• Charles Ray, an entomologist with the Alabama Cooperative Extension System, says the brown marmorated stink bug could become a problem for farmers and homeowners alike.
Last year, it was the bean plataspid known for eating kudzu that made its way into Alabama. Besides eating kudzu, this imported pest is a threat to crops such as soybeans and peanuts.
This year, a new stink bug, the brown marmorated stink bug, is the imported pest that may cause problems in the state.
Charles Ray, an entomologist with the Alabama Cooperative Extension System, says the brown marmorated stink bug could become a problem for farmers and homeowners alike.
“For farmers, this new stink bug has the potential to be a serious problem on some crops,” says Ray. “But these insects could be a problem for homeowners as well. People may find them invading their homes in much the same way that Asian multi-colored lady beetles do. They like to over-winter in structures.”
Ray says this new pest has been identified in Jefferson, Lee and St. Clair counties.
“The first were found in an apartment in Birmingham. The next were from St. Clair.”
Ray explains that the St. Clair bugs hitchhiked in an RV returning from Virginia.
The brown marmorated stink bug, a native of Asia, was first identified in Pennsylvania in 1998. Since then, it has been located in more than 20 states. Less than an inch long, these insects have the same shield shape common to most stink bugs. They will have lighter bands on the antennae and darker bands on the overlapping parts at the back of the front pair of wings.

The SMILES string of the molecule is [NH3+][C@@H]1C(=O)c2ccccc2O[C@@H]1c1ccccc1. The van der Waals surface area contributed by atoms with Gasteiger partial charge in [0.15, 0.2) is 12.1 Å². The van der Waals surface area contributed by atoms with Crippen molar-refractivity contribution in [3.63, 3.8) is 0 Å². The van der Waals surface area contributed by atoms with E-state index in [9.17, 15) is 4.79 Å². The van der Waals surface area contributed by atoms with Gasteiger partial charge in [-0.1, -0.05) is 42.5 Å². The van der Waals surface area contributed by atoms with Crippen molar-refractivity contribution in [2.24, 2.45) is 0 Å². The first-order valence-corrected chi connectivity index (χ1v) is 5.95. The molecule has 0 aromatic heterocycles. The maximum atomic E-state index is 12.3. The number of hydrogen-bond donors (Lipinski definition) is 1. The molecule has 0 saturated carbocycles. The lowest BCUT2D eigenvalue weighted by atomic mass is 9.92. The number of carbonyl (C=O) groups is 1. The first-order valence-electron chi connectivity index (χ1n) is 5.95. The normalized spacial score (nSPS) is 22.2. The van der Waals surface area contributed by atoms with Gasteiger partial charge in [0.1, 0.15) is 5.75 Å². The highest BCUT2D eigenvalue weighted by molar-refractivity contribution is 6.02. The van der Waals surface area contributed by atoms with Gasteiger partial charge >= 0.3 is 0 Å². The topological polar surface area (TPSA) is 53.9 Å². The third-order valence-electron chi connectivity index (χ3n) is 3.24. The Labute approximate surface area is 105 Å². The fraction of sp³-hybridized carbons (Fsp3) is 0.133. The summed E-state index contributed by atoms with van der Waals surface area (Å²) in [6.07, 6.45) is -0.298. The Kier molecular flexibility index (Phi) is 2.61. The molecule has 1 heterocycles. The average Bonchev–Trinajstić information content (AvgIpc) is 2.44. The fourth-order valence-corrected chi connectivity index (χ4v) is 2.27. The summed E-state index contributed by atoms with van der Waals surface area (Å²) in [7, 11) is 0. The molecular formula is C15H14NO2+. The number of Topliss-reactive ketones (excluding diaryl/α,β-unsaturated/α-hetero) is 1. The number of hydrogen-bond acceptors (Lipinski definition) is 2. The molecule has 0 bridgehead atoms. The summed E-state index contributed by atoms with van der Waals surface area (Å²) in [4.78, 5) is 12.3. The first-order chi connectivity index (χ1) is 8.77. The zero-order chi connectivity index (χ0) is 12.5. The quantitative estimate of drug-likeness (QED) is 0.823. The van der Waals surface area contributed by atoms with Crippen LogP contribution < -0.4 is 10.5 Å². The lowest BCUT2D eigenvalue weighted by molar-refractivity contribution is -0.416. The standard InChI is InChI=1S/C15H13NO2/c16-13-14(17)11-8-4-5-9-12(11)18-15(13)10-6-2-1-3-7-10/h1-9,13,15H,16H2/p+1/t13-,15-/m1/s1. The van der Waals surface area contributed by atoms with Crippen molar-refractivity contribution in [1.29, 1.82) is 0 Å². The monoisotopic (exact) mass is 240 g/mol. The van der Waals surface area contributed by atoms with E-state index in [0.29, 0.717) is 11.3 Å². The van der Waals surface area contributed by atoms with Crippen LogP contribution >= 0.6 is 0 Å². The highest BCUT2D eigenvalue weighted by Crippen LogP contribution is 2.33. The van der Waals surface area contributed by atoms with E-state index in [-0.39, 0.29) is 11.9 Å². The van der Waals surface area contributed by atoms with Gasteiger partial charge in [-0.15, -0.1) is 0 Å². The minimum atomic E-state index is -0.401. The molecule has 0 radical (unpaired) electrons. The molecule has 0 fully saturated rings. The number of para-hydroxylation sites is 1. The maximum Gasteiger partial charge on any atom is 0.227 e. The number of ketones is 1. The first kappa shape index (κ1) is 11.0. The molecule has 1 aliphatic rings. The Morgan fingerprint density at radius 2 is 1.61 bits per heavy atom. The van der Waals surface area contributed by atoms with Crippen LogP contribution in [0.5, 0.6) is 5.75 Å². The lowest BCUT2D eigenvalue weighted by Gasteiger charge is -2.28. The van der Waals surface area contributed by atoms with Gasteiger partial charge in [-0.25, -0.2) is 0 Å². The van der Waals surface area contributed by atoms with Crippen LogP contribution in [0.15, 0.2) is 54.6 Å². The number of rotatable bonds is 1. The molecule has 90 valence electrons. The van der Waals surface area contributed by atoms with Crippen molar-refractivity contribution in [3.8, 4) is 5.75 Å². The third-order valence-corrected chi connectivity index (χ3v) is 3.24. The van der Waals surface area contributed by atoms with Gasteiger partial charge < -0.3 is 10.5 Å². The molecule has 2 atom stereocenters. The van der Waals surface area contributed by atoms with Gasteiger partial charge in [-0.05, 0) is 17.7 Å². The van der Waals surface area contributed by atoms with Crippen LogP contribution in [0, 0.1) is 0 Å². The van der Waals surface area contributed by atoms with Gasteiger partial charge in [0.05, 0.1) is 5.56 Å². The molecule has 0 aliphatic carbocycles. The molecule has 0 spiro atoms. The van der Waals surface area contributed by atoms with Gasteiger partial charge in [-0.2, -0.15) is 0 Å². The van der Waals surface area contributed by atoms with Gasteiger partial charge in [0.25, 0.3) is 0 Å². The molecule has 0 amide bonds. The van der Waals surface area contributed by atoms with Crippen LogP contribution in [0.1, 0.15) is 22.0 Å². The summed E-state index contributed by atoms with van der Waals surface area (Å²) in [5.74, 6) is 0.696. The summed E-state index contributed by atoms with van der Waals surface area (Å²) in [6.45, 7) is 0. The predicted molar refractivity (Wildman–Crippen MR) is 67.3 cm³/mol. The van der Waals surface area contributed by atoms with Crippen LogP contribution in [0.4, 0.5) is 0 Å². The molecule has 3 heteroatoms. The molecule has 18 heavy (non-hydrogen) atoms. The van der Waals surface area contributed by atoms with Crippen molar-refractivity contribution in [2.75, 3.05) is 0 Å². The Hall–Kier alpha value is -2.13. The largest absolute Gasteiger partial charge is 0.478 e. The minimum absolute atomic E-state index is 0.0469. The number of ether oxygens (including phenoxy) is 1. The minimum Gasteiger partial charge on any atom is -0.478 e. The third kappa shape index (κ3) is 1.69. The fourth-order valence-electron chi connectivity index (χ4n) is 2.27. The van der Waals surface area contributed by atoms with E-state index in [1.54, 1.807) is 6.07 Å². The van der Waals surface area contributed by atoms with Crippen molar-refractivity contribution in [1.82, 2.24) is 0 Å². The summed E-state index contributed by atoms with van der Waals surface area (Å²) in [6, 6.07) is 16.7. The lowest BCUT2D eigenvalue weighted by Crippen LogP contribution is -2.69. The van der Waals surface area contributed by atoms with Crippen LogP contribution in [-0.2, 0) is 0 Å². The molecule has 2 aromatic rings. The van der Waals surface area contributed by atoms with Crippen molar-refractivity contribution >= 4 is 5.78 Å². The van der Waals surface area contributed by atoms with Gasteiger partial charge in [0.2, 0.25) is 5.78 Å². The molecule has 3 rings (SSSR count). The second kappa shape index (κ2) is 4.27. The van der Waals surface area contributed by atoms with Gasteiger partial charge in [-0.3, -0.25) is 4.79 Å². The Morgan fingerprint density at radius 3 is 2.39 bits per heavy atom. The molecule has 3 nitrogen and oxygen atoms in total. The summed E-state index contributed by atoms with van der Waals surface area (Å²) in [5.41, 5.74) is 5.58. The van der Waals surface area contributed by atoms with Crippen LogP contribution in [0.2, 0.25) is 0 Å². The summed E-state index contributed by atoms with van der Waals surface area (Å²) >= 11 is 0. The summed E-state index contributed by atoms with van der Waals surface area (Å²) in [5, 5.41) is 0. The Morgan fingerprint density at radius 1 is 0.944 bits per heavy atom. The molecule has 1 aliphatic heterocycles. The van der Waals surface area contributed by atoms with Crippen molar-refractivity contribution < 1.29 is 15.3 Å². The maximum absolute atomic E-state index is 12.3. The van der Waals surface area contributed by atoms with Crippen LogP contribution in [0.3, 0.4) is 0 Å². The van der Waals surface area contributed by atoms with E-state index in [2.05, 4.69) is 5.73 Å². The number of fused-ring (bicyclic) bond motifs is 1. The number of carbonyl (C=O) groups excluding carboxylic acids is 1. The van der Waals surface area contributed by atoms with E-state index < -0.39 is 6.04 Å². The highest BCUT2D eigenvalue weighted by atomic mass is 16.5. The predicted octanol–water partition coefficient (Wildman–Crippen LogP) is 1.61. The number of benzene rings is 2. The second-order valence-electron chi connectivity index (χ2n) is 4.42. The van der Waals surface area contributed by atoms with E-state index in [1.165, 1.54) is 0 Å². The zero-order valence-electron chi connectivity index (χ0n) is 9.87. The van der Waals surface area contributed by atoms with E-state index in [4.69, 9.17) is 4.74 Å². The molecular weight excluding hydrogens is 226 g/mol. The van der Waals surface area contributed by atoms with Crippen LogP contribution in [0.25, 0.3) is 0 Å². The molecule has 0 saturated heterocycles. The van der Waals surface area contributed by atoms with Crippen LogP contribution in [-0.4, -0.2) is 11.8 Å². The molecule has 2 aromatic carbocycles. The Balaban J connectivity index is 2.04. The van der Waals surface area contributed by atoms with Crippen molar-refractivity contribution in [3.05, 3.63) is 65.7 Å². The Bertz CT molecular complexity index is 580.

Yes, they also live up to their name. They have scent glands that produce a foul odor when punctured or crushed.
Ray explains this particular stink bug will feed on more than 100 different types of plants including apples, peaches and other food crops. Entomologists with Penn State University estimate that 10 to 20 percent of Pennsylvania’s apple crop was affected by brown marmorated stink bugs in 2010.
“It has no natural enemies because it’s non-native. Add to that the fact that all stink bugs are difficult to control in most agronomic crops, and farmers could have a lot of problems with them.”
For homeowners, the best advice is to caulk and close cracks and crevices that stink bugs could use to enter the home.
Ray and his colleagues are interested in tracking the brown marmorated stink bug movements. If you suspect that you have found a brown marmorated stink bug, contact your county Extension office.